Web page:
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Amazing Animals That Existed In The Dominican Republic

Honestly, the Dominican Republic is not as well known for having a great variety of amazing animals like other Latin American countries, although it is undoubtedly a country with a rich variety of fauna.

Anyway, on the island of the Dominican Republic there were amazing animals many years ago that unfortunately with the arrival of man became extinct.

Here I leave you some of those species that once naturally inhabited the island of Hispaniola, the old name by which the Dominican Republic was known.

Millions of years ago there were sloths in what is now known as the Dominican Republic, traces of evidence of these land mammals have been found in Cuba, Puerto Rico and the Dominican Republic.

The Sloths, came from South America and were moving to North America and Canada, leaving a large group in the islands of the Antilles and managing to develop its population, as there were no natural predators on the island.

Why did they become extinct?

The reason why they became extinct was because of the arrival of man to the Antilles. Due to their slow mobility and their large size, the Peresozos were an easy prey for humans who had recently arrived on the island and a source of essential food.

Giant Sloths (Megalocnus)

It is documented that this species of sloth was the largest land mammal in the West Indies. According to several studies, the megalocnus rodens comes from South America and started living on the islands of the Antilles about 30 million years ago.

The megalocnus rodens was a corpulent animal that could reach a meter and a half in length and weigh up to 200 kg, more or less the weight of an adult brown bear. However, despite its fearsome appearance, it is said that the animal was a vegetarian.

Why did they become extinct?

The giant sloth became extinct about 4200 years ago. The reasons for the extinction are not known.

It is mentioned that after the arrival of the aborigines to the island, it is possible that they fed on the giant Sloth, leading them to extinction.

Monkeys (Antillothrix bernensis)

Monkeys are animals that are spread over most of the world and are very interesting to humans because of their charm, intelligence and the similarities we share.

However, the islands of the Caribbean and specifically the Dominican Republic do not currently have any monkeys in their natural habitat, at least not at this time.

Many years ago, monkeys existed in the natural habitat of the Dominican Republic, in Punta Cana, they have been found in a cave complete skulls of fossil monkeys that lived many years ago on the island.

Why did they become extinct?

Among the theories about the extinction of species in the Dominican Republic, the case of rodents and other mammals like monkeys, it is commented that when the Europeans arrived in La Hispaniola, former name of the Dominican Republic, and exotic species were introduced, there was a displacement and extinction, less of the hutia and solenodon.

Currently the only places where monkeys can be seen in the Dominican Republic are the national zoo in Santo Domingo, and the Monkey land park in Punta Cana.

Monk Seals (Neomonachus tropicalis)

The Caribbean monk seal (also called Caribbean monk seal) is a species of animal extinct since 1994, when the IUCN declared it extinct.

This is a species endemic to the Caribbean coasts, from Florida to Venezuela, including of course a good number of Caribbean islands, which due to human intervention was driven to extinction at the end of the 20th century.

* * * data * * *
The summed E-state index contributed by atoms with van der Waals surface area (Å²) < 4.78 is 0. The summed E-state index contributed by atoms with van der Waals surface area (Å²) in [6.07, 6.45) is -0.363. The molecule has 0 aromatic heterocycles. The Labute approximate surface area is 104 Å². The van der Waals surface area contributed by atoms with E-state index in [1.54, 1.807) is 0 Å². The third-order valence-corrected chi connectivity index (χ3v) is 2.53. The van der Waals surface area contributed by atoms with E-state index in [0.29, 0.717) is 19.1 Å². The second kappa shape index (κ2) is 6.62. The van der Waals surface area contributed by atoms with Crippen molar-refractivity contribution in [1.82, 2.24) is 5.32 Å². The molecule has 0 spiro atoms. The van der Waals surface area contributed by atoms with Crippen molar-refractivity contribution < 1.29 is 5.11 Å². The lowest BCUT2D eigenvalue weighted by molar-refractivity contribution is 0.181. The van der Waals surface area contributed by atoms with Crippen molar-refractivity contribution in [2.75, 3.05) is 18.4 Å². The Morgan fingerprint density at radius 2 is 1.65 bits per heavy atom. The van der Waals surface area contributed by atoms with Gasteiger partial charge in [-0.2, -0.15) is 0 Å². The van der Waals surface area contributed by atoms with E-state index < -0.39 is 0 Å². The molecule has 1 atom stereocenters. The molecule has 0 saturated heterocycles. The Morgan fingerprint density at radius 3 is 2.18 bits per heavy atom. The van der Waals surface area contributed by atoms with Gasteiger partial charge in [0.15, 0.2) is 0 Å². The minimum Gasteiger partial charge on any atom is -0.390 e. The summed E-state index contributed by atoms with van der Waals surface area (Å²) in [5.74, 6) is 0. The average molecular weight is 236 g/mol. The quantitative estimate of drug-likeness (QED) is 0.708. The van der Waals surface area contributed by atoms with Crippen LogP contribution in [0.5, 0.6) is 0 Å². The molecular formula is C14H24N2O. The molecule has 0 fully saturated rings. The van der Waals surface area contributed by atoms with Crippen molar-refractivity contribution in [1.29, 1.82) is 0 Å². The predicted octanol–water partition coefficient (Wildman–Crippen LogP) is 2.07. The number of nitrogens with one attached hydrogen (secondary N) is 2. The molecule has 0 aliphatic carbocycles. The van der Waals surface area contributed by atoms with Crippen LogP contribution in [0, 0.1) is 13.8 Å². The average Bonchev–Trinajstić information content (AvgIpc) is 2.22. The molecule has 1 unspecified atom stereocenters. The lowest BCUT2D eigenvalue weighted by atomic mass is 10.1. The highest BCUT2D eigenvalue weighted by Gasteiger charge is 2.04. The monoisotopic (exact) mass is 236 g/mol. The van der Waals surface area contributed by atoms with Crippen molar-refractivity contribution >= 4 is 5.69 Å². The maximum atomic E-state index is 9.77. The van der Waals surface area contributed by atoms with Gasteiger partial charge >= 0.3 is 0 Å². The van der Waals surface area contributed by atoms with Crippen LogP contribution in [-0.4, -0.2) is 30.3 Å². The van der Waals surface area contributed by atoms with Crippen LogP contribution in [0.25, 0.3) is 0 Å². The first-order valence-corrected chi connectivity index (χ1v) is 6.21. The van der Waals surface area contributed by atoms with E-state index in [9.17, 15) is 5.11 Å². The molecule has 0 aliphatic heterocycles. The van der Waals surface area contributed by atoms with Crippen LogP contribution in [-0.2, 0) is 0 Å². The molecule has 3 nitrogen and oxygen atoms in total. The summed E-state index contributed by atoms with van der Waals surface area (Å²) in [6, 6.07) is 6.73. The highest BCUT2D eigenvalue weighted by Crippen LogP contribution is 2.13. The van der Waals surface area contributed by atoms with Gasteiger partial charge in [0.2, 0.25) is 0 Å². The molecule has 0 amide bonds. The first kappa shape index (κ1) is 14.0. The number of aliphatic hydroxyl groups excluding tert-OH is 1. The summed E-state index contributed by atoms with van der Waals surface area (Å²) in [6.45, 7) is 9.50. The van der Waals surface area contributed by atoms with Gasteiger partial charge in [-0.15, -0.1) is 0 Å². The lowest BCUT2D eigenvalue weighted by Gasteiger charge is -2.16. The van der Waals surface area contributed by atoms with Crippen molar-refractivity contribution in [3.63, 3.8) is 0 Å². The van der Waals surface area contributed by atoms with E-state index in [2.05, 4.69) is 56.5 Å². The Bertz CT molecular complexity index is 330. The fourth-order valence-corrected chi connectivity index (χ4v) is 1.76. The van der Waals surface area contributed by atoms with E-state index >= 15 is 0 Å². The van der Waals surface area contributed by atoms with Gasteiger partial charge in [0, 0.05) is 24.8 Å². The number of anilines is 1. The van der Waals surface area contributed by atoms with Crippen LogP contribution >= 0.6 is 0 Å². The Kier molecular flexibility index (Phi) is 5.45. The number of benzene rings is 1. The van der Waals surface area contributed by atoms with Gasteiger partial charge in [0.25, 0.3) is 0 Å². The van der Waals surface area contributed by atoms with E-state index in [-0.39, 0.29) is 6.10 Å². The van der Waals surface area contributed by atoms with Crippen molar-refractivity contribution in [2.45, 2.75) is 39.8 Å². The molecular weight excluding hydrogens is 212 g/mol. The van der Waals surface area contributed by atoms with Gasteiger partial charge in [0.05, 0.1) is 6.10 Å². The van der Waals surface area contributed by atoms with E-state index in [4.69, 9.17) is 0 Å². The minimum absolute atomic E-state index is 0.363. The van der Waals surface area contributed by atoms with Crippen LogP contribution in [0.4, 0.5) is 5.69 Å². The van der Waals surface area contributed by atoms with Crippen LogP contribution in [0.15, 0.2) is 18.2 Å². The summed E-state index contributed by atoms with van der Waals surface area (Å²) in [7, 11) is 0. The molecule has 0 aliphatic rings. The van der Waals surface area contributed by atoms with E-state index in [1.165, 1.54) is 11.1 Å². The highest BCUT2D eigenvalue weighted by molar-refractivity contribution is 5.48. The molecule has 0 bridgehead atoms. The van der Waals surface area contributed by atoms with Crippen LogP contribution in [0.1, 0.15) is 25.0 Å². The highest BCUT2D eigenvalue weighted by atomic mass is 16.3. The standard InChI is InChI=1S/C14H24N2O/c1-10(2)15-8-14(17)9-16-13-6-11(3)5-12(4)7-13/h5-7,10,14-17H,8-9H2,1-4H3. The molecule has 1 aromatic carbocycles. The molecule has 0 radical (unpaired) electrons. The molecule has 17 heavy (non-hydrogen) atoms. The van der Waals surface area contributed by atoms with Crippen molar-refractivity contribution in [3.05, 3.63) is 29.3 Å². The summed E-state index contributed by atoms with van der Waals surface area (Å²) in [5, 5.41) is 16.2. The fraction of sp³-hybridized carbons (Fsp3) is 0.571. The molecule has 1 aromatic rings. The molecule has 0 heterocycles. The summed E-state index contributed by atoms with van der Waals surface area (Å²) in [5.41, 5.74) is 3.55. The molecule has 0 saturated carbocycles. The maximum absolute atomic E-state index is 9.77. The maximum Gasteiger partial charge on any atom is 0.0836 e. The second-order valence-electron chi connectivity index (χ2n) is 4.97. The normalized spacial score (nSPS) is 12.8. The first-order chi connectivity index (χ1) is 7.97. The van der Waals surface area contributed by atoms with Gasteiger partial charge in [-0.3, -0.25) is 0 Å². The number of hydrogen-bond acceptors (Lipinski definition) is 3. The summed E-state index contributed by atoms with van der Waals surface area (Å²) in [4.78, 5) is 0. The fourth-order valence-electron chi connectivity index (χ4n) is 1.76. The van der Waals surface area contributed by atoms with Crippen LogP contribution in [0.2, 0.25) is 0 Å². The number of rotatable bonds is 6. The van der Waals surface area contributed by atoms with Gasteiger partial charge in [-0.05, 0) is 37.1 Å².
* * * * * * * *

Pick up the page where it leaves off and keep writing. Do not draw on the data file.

The Caribbean monk seal was a carnivorous animal, which fed on reefs and shallow waters.

The main foods it ate were: fish, crustaceans and cephalopods.

Why did they become extinct?

Since the arrival of Christopher Columbus to the island of Santo Domingo, he already described these seals as “of good skin, to make coats”. With the arrival of European settlers, the Monk Seal began to be hunted and brought to the brink of extinction both for its skin and for its food and fat.

Soon after, it became common to think that this seal threatened the conservation of fish stocks, so we proceeded to what we could call its extermination.

Two amazing animal survivors in the Dominican Republic

Solenodon

The hutia (Plagiodontia aedium) and the solonodon (Solenodon paradoxus) are the only two endemic mammals that have survived from the list of 25 species that existed on the island of Española; both are very similar to rats, which causes people to confuse and mistreat them.

Of their populations, only a few remain, and the difference between one and the other is that the first has a flat nose and a brownish gray color, while the second has a more pronounced trunk and a yellowish color.

They are two totally different species, although they look like big mice, the hutia is smaller and has no trunk.

They are in critical condition on the Dominican Republic’s Red List, which is why there is special attention with these.

Its populations are found in the most remote places, such as Los Haitises, Jaragua, Sierra de Bahoruco and Cordillera Central National Parks.

However, they tend to appear remotely in urban sites and there is a danger that they may be mistreated.

Each species has an implication in the functioning of ecosystems and the environmental service they offer to society, hence the need to conserve and regulate them.

Both species are nocturnal, rarely appear during the day and live in small groups with their young.

The solenodon is a living fossil; extremely primitive, it feeds on insects and is considered to date back to the time of the Dinosaurs and is one of the least evolved mammals, along with hutia.

The solonodon can weigh up to three pounds and its name comes from the Greek ‘Solonodon’ which means grooved tooth, through which it secretes a toxic saliva with which it paralyzes small prey like lizards, non-lethal for people.